Now that the weather is finally warming up here in Germany, the ever-popular pubic flea markets are beginning to make their welcome appearance around town.  We went to one yesterday, where a rather eccentric stall holder finally allowed me to purchase a half-round loaf pan (‘Made in West Germany in 1978!’ after unsuccessfully trying to convince me that I might like to buy all his other cookware as well.

What better way to try it out than to use it for a Mrs Beeton recipe?

I had every ingredient to hand except the almonds (and I assumed that ‘ground rice’ = rice flour).  But, it being Sunday, the shops are closed here and I had a choice between waiting until Monday, or pressing on without them.  I was hungry.  Option one it was, then.  I had a pack of raisins in the store cupboard, so I use these instead of fresh raisins and currants (with the hope that this will be a reasonable substitute).

This is a slightly vaguely written recipe, I have to say.  ‘Melt the butter to a cream’ – it’s either melted butter or it isn’t, I would have thought?  Also, she doesn’t mention if all liquids should be combined together first, or even when the dry mix gets added to the liquid at all.  I can only assume this was one of those recipes she copied from another author and inserted into Household Management without thoroughly checking it for clarity.  However, once you’re aware that it’s incomplete, the steps are easy enough to figure out.  Firstly, I made the two separate liquid mixes as instructed, then I combined them, then added this combined liquid directly to the combined dry mix.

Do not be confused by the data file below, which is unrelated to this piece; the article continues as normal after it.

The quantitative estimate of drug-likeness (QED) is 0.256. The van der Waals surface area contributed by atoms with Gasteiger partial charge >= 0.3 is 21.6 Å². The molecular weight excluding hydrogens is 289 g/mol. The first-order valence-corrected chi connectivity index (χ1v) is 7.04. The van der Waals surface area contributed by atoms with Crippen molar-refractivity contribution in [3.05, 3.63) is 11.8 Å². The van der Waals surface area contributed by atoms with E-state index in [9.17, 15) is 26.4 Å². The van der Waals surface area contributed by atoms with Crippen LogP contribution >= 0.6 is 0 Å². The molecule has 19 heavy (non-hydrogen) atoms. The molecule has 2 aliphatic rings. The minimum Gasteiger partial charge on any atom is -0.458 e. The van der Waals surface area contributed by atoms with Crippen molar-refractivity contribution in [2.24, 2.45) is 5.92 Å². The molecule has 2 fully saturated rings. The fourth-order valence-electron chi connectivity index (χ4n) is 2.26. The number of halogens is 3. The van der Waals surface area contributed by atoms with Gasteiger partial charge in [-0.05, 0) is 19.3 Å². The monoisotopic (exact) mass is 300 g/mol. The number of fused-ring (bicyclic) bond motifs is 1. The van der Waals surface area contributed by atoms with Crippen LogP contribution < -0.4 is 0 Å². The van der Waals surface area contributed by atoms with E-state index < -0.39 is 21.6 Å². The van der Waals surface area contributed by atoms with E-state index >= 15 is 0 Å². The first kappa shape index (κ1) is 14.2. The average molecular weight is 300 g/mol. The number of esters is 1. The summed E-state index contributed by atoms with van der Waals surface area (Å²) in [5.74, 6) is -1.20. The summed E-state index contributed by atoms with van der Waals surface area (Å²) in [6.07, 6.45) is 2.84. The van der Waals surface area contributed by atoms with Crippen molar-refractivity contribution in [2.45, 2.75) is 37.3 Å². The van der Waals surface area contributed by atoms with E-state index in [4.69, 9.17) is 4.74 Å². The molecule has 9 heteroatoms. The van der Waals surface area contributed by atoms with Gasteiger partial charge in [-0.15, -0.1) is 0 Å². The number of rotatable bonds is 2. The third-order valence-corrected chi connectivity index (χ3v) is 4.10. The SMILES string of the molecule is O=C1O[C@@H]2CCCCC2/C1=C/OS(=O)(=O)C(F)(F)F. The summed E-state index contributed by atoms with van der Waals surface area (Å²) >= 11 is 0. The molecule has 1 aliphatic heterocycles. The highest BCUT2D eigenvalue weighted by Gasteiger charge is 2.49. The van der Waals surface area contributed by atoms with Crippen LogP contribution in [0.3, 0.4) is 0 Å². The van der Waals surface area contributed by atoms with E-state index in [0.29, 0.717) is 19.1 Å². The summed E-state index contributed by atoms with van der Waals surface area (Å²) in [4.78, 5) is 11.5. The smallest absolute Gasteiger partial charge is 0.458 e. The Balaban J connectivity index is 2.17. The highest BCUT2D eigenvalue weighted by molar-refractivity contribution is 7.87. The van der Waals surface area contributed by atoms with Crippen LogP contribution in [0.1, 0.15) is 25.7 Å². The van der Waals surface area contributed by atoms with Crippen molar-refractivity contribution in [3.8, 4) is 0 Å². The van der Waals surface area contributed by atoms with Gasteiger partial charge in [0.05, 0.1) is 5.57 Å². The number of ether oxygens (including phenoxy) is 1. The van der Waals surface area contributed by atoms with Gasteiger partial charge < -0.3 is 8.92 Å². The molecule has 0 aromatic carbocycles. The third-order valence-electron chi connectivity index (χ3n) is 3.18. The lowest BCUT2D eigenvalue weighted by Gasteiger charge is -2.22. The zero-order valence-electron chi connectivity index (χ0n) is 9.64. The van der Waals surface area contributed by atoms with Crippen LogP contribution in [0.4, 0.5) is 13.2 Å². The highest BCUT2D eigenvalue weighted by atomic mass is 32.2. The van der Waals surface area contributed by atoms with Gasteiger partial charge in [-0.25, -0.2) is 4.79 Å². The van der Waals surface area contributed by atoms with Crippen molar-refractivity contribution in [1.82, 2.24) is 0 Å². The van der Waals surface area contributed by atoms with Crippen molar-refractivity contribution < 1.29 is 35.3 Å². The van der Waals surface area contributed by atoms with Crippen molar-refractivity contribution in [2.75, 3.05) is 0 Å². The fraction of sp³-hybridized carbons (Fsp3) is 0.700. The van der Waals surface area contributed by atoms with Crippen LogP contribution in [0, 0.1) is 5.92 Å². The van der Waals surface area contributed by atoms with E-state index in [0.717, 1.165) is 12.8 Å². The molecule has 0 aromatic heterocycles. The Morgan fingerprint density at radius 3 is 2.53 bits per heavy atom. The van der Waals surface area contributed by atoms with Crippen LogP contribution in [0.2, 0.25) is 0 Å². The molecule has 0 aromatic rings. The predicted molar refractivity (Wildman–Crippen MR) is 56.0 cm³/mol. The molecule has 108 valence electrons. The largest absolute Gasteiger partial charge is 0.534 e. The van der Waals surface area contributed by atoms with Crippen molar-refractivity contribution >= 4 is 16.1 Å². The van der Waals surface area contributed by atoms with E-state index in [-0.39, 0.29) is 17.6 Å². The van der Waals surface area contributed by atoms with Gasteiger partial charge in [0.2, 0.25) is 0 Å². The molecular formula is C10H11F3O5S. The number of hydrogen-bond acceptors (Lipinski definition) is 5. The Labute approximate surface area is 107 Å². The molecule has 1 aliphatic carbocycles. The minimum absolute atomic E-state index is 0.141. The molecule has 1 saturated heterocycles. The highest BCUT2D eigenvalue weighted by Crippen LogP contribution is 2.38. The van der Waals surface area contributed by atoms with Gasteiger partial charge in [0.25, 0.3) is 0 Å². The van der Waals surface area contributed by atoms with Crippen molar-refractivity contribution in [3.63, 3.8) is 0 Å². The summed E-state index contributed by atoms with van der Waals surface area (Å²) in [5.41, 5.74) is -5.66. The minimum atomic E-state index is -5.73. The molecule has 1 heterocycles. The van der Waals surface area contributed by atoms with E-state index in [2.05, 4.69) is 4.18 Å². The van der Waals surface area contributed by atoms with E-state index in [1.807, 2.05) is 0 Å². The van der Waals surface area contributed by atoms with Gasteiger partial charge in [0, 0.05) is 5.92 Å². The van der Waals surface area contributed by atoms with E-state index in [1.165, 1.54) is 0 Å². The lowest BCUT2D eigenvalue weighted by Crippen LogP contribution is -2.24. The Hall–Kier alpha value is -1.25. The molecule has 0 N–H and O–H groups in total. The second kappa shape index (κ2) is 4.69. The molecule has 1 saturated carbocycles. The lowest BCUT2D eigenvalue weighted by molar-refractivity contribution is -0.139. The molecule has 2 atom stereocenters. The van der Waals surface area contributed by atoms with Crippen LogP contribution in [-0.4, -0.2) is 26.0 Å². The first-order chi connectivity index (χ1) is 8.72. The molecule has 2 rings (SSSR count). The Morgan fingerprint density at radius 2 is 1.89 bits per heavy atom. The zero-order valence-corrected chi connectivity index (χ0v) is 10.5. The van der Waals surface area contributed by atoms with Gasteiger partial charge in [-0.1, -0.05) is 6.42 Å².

Without the almonds, the mixture was rather runny to begin with, so I added an extra half cup of flour – problem solved.

As I used a rather narrow tin, and halved the recipe ingredients, the cooking time (at 180 degrees Celsius) was reduced to approximately 45 minutes.

What does it taste like?  With not enough sugar to presumably satisfy the sweet tooth of my boyfriend, I admit I was worried about having to eat the whole thing myself, even before I popped it in the oven.

“It’s nice,” he commented as I passed him a tiny piece of still-warm cake to try.

“And it’d be really nice, all warm with a bit of butter”

“Yeah I agree.  That’d be really nice too”

And we found that this was so.

It’s not overly sweet – it’s ‘just right.  I like it.  The raisins were fattened and made moist by the baking process, and their natural sweetness added to the overall taste.  Undoubtedly the almonds would give it a wholly different flavour dimension, so I’ll definitely make it again some other time for comparison.

I still wouldn’t mind knowing who this Pavini was, though!

Pavini Cake Recipe (Recipe 1771):


Wanna Little Honey, Sugar?

February 11, 2010